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Urtica urens is the botanical name for an annual herbaceous plant native to Europe and Asia and now naturalized in most of North America. It is related to the perennial common stinging nettle, but is much shorter and more compact. As such, it is known by various common names that distinguish it from its larger cousin, such as dwarf nettle, small nettle, and lesser nettle. What the plant comparatively lacks in stature it makes up for in stinging capacity since its leaves have a greater number of trichomes, or stinging hairs. This attribute may also mean that this species has more therapeutic value to offer since each needle-like injector stands ready to deliver a variety of pharmaceutical agents, namely serotonin, histamine, and acetylcholine.
While it may seem like this plant is something to be avoided, many people deliberately provoke it into surrendering its chemical compounds directly into their skin. All it takes to make this happen is to lightly press a finger to a hair tip, or simply brush against the leaf. This practice is known as urtication, or by the particularly colorful term, flogging with nettles. Contrary to popular belief, though, the plant doesn’t relinquish the entire stinger, only its tip.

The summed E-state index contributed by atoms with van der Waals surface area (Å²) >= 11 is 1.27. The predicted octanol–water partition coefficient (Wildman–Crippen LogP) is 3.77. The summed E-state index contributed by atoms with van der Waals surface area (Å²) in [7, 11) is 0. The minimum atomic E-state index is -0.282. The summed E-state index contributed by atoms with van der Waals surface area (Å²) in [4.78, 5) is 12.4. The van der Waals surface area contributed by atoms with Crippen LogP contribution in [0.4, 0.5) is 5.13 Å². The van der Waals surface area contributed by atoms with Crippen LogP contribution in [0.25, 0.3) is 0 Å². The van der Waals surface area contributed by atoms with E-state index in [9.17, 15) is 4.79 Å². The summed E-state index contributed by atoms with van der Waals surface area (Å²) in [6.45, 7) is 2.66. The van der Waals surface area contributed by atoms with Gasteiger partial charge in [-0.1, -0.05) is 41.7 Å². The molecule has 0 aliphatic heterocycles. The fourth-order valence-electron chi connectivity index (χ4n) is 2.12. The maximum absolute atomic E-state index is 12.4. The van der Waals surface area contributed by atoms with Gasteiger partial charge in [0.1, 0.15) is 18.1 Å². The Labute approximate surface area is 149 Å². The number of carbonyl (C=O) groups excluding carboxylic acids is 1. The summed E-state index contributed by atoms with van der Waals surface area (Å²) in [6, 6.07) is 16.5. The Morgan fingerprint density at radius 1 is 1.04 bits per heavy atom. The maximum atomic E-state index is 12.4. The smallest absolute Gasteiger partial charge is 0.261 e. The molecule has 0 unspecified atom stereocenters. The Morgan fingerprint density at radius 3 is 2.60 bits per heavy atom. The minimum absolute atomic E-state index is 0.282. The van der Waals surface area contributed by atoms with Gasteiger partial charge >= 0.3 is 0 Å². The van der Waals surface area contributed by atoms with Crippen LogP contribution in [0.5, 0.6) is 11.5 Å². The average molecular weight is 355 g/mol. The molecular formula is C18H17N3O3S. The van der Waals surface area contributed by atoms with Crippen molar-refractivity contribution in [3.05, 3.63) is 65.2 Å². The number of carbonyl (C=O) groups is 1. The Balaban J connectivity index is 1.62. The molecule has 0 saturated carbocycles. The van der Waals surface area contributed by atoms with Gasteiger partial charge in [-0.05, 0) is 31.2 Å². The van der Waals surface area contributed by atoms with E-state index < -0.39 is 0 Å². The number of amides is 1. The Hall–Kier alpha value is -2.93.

The reward for engaging urtica urens in this manner is to actually counteract pain rather than produce it. In fact, many enthusiasts of natural medicine consider this an effective home herbal remedy for a variety of painful inflammatory disorders, such as arthritis and rheumatism. The mechanism behind this action is owing to the constituents found in the stinging hairs, all of which act as neurotransmitters to regulate signals between nerve cells and other cells. The end result produces temporary paraesthesia, a burning “pins and needle” sensation at the site of entry. Perhaps this is why this particular species is also known by the nicknames burn nettle and burn hazel.
There are several modes of administration for urtica urens. Topical formulations utilize the essential oil of the plant and are used to soothe various skin troubles, such as hives, rashes, and minor burns. Some encapsulated herbal remedies and liquid tinctures include nettle extracts for the treatment of gout, kidney stones, benign prostatic hyperplasia, and decreased milk production in nursing mothers. Urtica urens is also used in homeopathic medicine to treat many of the conditions listed above, as well as chickenpox and adverse reactions to eating shellfish. While the internal use of this herb is usually regarded as safe, allergic reactions may occur in some individuals.
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